Indexed on: 13 May '15Published on: 13 May '15Published in: Carbohydrate Polymers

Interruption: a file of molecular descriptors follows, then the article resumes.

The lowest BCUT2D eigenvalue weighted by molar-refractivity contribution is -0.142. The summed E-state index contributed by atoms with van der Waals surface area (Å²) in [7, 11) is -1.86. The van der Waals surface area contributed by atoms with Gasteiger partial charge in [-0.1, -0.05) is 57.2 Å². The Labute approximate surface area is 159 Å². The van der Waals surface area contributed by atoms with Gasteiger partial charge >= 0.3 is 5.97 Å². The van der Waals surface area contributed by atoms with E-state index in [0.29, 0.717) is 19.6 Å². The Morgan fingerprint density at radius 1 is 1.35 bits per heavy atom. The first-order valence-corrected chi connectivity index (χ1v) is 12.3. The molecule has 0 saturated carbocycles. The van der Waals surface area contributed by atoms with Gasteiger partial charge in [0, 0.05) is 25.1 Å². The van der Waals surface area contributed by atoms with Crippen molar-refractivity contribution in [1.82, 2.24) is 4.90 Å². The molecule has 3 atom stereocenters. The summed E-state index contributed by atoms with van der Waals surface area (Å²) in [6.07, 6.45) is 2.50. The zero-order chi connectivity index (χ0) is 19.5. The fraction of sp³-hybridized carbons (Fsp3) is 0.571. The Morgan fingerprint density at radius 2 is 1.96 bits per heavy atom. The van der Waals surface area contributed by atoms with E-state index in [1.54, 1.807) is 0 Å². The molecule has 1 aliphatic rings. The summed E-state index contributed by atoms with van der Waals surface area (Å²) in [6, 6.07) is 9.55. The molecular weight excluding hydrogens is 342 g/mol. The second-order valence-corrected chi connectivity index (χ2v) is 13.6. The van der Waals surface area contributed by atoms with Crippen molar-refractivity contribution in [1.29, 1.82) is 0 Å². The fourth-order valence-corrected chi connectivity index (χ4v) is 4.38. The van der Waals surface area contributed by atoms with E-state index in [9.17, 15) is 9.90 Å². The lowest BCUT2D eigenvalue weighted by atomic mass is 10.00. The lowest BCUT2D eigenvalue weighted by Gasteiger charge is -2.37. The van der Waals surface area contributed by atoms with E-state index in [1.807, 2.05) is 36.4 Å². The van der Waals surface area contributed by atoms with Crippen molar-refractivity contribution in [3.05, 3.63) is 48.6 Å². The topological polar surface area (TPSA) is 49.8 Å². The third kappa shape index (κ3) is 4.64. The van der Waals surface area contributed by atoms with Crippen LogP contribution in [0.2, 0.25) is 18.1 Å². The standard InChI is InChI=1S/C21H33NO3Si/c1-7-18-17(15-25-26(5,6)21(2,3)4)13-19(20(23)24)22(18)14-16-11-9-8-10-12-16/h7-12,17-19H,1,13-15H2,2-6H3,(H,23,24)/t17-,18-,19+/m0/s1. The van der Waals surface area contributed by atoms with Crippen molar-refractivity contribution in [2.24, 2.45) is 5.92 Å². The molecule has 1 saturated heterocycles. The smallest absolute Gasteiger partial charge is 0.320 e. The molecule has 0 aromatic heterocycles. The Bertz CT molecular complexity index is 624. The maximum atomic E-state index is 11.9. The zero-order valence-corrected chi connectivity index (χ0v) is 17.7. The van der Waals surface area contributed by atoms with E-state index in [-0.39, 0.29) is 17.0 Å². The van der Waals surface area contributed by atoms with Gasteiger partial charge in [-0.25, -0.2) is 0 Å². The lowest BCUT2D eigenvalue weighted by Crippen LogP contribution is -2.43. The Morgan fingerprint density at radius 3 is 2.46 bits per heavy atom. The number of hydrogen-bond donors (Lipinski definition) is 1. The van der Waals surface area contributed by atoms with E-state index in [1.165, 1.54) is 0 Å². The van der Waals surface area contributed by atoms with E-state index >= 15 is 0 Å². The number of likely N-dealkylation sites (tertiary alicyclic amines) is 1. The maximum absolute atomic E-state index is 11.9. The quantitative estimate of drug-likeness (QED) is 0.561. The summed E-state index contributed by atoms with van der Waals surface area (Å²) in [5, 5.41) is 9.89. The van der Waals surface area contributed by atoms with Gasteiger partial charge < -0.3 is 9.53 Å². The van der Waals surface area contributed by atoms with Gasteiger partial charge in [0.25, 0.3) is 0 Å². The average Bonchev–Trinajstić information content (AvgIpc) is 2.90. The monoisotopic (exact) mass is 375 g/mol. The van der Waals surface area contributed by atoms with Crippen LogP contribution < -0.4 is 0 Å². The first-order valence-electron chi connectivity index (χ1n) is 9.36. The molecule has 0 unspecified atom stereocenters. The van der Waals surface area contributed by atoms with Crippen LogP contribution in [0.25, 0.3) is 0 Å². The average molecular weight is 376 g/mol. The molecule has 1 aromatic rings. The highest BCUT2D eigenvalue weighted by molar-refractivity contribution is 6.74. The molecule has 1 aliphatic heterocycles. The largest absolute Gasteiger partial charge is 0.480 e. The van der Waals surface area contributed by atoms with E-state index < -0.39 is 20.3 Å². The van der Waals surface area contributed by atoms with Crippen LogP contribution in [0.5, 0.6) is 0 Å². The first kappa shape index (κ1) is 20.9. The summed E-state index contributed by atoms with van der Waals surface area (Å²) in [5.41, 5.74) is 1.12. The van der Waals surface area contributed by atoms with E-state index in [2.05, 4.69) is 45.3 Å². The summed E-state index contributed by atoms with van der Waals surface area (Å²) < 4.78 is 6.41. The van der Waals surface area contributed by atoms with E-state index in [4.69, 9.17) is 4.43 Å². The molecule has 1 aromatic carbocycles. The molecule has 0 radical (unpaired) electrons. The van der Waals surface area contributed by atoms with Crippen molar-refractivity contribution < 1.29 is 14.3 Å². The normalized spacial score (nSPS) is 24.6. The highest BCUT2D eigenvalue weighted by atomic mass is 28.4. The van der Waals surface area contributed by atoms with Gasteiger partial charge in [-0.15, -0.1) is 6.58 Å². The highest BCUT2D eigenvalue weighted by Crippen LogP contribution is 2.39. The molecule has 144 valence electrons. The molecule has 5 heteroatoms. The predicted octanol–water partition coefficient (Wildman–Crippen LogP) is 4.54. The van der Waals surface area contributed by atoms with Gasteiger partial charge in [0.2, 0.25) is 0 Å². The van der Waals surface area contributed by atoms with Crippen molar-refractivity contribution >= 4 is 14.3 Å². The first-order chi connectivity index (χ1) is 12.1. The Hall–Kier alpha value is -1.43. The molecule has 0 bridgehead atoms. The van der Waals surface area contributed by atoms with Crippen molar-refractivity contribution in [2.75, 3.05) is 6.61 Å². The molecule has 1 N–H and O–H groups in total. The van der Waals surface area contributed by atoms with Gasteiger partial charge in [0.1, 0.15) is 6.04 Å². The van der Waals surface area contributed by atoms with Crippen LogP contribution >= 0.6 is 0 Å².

Crystalline cellulose nanofibril (CNF) was isolated from cotton linter pulp using an acid hydrolysis method and used as a filler to reinforce sodium carboxymethyl cellulose (CMC) film. The CNF was in rod shape with the diameter of 23-38 nm and the length of 125-217 nm and crystallinity index (CI) was 0.89. The effect of CNF concentration (1, 3, 5, and 10 wt% based on CMC) on the optical, morphological, mechanical, water vapor barrier, surface hydrophobicity, and thermal properties of the nanocomposites were studied. The CNF was evenly distributed in the polymer matrix to form smooth and flexible films indicating the CNF is highly compatible with the CMC. The tensile strength (TS) and elastic modulus (EM) of CMC film increased by 23% and 27%, respectively, while the elongation (E) decreased by 28% with 5 wt% of CNF inclusion. The WVP of CMC film decreased at low content of CNF, and increased with increase in CNF content, then decreased but to the same level of the control CMC film with the inclusion of 10 wt% of CNF. Transparency of CMC film decreased slightly from 87.7% to 86.2% with 5 wt% of CNF. The CMC/CNF composite films have a high potential to be used as an edible coating or packaging films for the extension of shelf life of fresh and minimally processed fruits and vegetables.